A Guest Post by London Pass
London is a historical hub and a centre of culture so when visitors arrive in the city they expect the cobbled streets to whisper the secrets and scandals of centuries gone by. Sightseeing city card company London Pass has delved into London’s unique history and picked out five of the best attractions in and around the capital.
Tower of London
Arguably one of London’s most popular attractions, the Tower of London goes all the way back to the days of William the Conqueror and Richard the Lionheart. Passing through the hands of many rulers and sovereigns, it’s no surprise that the building’s purpose and influence over the city has radically changed over time, from a stronghold, to a zoo – and more memorably, a prison…
Learn about the gory history from those who lost their heads in execution, to the most notorious prisoners. It’s not all about blood and brutality though, the Tower of London is most famous for housing the priceless Crown Jewels, the most monarchic symbol in the UK.
Visit the exhibitions and events over the summer and learn about the history of the Royal Mint and the Line of Kings – the world’s longest-running exhibition.
Not to be confused with London Bridge, Tower Bridge is a feat of London’s industrial ingenuity with its hydraulic bascules (draw bridges) and 11,000 tonne steel framework.
Over 128 years old, Tower Bridge was built as a solution to ease East End congestion with both roads and foot passages. As a landmark of architectural glory, it was given a facelift in celebration of the Queen’s Silver Jubilee, from brown to blue, white and red. Much more patriotic!
Now you can explore the high level walkways and admire the views over the River Thames, as well as gain an interesting insight into the history of the bridge through an exhibition and photo gallery.
As one of London’s most impressive buildings, Westminster Abbey is not only a stunning Gothic church, but a UNESCO World Heritage Site with hundreds of years of history. As one of the most important churches in the city, it has played host to numerous national events, royal weddings and influential ceremonies.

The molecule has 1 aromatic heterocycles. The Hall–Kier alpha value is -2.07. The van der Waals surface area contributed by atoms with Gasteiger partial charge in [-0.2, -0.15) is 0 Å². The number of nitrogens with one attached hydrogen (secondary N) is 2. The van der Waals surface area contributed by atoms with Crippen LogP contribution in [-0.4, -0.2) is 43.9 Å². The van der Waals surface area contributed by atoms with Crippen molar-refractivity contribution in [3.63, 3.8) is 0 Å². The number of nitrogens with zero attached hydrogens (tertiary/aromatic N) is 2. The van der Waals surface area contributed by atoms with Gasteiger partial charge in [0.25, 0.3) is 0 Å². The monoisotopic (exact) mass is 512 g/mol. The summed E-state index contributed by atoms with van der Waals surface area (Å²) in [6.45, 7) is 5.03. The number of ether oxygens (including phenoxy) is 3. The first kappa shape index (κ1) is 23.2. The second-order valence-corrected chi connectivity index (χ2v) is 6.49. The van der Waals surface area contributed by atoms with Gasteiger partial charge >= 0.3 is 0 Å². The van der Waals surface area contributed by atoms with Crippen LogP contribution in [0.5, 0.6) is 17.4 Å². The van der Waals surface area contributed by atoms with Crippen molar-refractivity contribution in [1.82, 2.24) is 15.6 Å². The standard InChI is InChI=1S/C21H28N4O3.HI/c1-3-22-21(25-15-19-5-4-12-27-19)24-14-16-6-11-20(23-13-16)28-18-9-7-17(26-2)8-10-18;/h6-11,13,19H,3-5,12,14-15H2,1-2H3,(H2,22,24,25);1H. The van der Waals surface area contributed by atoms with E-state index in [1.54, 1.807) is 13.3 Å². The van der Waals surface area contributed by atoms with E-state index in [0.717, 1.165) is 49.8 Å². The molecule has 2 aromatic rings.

Westminster Abbey celebrated over 1,000 years of worship – and some believe it might even date as far back as 785 with some evidence of an abbey on an islet in the Thames. Now, the Abbey is the resting place of some of Britain’s most prominent figureheads from royals and poets, to scientists and politicians. Explore the graves of Geoffrey Chaucer and Charles Dickens, even Sir Isaac Newton.
Most recently it was the church in which Kate and Wills, the Duchess and Duke of Cambridge, got married. And what a splendid affair that was!
Slightly outside London lies the Queen’s preferred weekend residence; Windsor Castle. As the oldest and largest occupied castle in the world, it’s a must-see for any visitor to London – and definitely worth the trip. Handed down through a line of Kings and Queens, the castle has undergone years of restoration following a destructive fire and, let’s be honest, clashes in personal ‘decorative’ taste!
The State Apartments are testament to the extravagance of the royals and you can see priceless paintings and portraits of the monarchs who made Windsor Castle their home.
Hampton Court Palace
When you think of King Henry VIII, you think of Hampton Court Palace – or you should. With a (in)famous reputation that proceeds him, this King was one of the most memorable of the monarchy. With die-hard habits and a ruthless character, he helped transform Hampton Court into what we see today.
One of the most impressive features of Hampton Court Palace – and certainly one of the most ridiculous – is the huge kitchen! Known for his appetite, Henry’s kitchen was equipped to cook for up to 600 guests, at least twice a day, so you can imagine the size. You can still explore this kitchen today, as well as the hedgerow maze and 60 acres of manicured gardens, including a vineyard.
Make the most of your sightseeing experience with a London Pass and you can enjoy all of these London landmarks for free.